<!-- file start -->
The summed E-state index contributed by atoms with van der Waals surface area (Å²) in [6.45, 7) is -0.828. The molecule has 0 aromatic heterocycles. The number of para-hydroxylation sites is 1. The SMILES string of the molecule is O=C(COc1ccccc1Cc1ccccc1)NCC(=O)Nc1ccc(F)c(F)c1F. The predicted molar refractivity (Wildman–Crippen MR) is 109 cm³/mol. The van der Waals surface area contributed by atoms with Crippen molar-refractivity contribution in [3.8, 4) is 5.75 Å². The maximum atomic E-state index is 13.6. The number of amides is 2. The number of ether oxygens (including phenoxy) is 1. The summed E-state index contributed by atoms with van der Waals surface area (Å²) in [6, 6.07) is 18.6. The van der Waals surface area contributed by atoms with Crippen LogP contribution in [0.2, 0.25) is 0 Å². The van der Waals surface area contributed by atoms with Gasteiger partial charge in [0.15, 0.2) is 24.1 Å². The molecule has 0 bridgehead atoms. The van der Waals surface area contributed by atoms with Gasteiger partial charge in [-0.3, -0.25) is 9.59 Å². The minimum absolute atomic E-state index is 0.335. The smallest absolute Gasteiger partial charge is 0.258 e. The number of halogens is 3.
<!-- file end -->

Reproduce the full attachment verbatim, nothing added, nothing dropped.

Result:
The summed E-state index contributed by atoms with van der Waals surface area (Å²) in [6.45, 7) is -0.828. The molecule has 0 aromatic heterocycles. The number of para-hydroxylation sites is 1. The SMILES string of the molecule is O=C(COc1ccccc1Cc1ccccc1)NCC(=O)Nc1ccc(F)c(F)c1F. The predicted molar refractivity (Wildman–Crippen MR) is 109 cm³/mol. The van der Waals surface area contributed by atoms with Crippen molar-refractivity contribution in [3.8, 4) is 5.75 Å². The maximum atomic E-state index is 13.6. The number of amides is 2. The number of ether oxygens (including phenoxy) is 1. The summed E-state index contributed by atoms with van der Waals surface area (Å²) in [6, 6.07) is 18.6. The van der Waals surface area contributed by atoms with Crippen LogP contribution in [0.2, 0.25) is 0 Å². The van der Waals surface area contributed by atoms with Gasteiger partial charge in [0.15, 0.2) is 24.1 Å². The molecule has 0 bridgehead atoms. The van der Waals surface area contributed by atoms with Gasteiger partial charge in [-0.3, -0.25) is 9.59 Å². The minimum absolute atomic E-state index is 0.335. The smallest absolute Gasteiger partial charge is 0.258 e. The number of halogens is 3.